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Presented by State Library Victoria

Review of Graveyard Shift in Ghost Town.

So what do you do, or rather, in my case, what do I do when I get a free book, generally, if I’m being honest, trying to be as nice as possible and also maybe being a little bit biased and giving it a solid four star rating when it might not actually have been. Oh also, generally an either very short or very long review. This might have been even more so the case going into this book when the author follows you on Twitter for some reason, but let me just say, this book by Australian author Michael Pryor was fantastically great. Now onwards into fighting some ghost, eh, I mean my review.

“I know in years to come I’ll be grateful for my youthful features, but at eighteen going on nineteen, getting mistaken for a kid is a pain in the bum. I’m grown-up dammit!”

That was just a little quote from the main character from some internal dialogue, which look, I probably did not get the best quote that is in the book, but let me say, the jesting from the main character, even inside his head is absolutely hilarious. More quotes to come later down this review so keep reading, please. No spoilers of course. To summarise, this is the second book in Pryor’s new series that centres on some teenagers who have been upgraded into adults and their journeys on fighting all sorts of ghosts and is set in Melbourne. So for those of you that live in Victoria, or even have been to Melbourne a few times will undoubtedly recognise a few places.

 “ ‘You’ve got a cat.’

‘Well spotted,’ Bec said.

‘Of course,’ Rani said, squeezing her arm, ‘if he was well spotted he’d be a leopard. Not a cat, but pretty close.’ ” 

There’s a lot of puns and jokes in this book. Anyway, one of the reasons that I so thoroughly enjoyed this book was that it is was frankly in Melbourne which is where I live so that’s always pretty cool. If I’m being completely honest, I don’t read a lot of books set in our world, let alone the twenty-first century, but when I do, such as reading say, Cassandra Clare’s YA, urban fantasy books, they are normally always set in cities in either, The United States or the United Kingdom, which makes sense, there’s a lot more appeal for people in those countries, like there is way more people there for people to pick up your book. That being said, it is so incredibly nice to see a book set in a place where you are familiar with as you feel a much stronger connection to the characters and setting. They totally should have gone ghost hunting at State Library Victoria, but being a musician, was more than happy when one of the setting was at Arts Centre Melbourne and the National Gallery of Victoria and also having the characters describe the place. Like I don’t live in the city, city, so there were some places I was unfamiliar with, but even having just the one place you’ve been to brings such a closer connection to the books itself I find.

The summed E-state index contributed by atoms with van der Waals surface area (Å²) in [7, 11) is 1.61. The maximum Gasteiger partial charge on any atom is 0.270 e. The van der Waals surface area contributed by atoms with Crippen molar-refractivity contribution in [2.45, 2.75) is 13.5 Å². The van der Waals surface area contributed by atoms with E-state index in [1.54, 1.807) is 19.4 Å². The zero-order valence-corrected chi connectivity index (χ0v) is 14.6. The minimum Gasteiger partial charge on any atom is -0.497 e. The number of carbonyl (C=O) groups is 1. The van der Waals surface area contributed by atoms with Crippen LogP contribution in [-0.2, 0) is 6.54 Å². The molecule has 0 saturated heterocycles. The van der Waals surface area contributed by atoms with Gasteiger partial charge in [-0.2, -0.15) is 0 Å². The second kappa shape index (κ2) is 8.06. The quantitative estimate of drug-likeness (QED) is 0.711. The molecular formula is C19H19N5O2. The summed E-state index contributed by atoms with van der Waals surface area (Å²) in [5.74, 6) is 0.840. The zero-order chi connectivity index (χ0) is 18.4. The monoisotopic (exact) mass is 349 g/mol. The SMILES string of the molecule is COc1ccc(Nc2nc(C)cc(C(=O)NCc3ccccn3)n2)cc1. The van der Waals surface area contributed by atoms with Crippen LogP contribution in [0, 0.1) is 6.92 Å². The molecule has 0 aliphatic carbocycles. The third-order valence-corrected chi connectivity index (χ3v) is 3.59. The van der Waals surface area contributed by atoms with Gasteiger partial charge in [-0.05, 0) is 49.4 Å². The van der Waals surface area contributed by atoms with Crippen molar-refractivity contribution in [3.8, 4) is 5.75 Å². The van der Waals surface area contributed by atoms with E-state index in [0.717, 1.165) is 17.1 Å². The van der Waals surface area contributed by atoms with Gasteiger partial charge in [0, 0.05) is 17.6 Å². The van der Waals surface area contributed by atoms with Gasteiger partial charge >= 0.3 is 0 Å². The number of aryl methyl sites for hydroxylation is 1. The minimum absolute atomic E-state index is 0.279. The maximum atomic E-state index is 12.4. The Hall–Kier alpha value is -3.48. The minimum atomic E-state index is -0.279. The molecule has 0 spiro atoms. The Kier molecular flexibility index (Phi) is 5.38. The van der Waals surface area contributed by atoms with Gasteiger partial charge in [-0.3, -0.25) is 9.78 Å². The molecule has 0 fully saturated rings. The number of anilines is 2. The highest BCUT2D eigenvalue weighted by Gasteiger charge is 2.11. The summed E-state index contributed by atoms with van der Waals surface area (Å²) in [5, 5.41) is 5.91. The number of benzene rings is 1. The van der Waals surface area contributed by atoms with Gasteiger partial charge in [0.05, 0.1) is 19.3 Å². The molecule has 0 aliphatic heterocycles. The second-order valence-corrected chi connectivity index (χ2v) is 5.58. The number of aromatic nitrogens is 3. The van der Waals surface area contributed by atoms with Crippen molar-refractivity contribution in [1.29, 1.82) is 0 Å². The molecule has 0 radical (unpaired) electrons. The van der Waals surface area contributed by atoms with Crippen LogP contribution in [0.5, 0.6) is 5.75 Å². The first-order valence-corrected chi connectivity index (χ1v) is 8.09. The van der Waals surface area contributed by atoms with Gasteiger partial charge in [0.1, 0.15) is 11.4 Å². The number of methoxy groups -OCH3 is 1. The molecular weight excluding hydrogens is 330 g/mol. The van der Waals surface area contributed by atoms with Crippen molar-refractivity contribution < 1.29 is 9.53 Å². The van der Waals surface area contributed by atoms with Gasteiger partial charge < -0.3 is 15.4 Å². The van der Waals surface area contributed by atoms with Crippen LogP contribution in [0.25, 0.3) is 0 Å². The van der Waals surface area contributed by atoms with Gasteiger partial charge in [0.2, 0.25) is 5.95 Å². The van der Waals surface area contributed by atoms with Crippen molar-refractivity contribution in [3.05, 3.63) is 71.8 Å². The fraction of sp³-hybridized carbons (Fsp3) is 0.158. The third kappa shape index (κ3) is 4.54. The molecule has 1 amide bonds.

“ ‘And wait till we tell you who the American President is.’ ”

I would like to announce that this book has been one of the funniest things I have read in probably several months and it was awesome. So many things, despite it being a fantasy book about ghost hunting, still feel relevant, such as the little snippets of shade against a certain person, or us Australians talking about AFL, and everyone(well really, only teenagers and memelords), there is in Area 51 joke in this book. Often I have complained about there being too many pop culture references that sometimes ruins the story, and let us be honest here, it’s usually either Harry Potter or Star Wars. I actually liked the references used and definitely got my nerdy little fantasy heart swelling in delight from the mentioning of Valyrian Steel(from A Song of Ice and Fire) to Elrond’s Council(Lord of the Rings) which I found to be beautiful. Now I’ve got one final quote that I personally found to be hilarious. Here you go.

“She spun around and went Renaissance on his bum(which is like going medieval, but with extra enlightenment)…”

The characters are all wonderful and I really enjoyed the family dynamic used here in this novel. We got a main character who is also the narrator who is so very witty and funny that it is unreal(because you know, he’s not real, it’s a book you guys). There’s also a lesbian couple rather than a love triangle with the guy, which I can so very appreciate, because one, #represent and also because the guy does not need to be being attracted to two girls and being indecisive about it. The plot is on the moderate to fast paced side with plenty of action to keep anyone happy. My one only minor complaint(note, it’s not a critique) was that perhaps the writing style was a tad bit too simplistic for my liking, not that it is bad or anything but rather simply considering the age of the characters, but again, it probably was done for broader appeal and getting younger people to read more, which I fully support.

To sum up, there’s loads of jokes, great characters and it is set in Melbourne, so what more could you want? There’s also a Ghost Walk coming up that the author is hosting in Melbourne: https://www.eventbrite.com.au/e/ghost-town-ghost-walk-tickets-72204645037. 9/10



Great review!

1w ago

Thank you!

1w ago

Loved the review!

1w ago

I’m glad you liked it!

1w ago
inky Centre for Youth Literature

Going to have to read it before the ghost walk!

6d ago

I hope you like it!

6d ago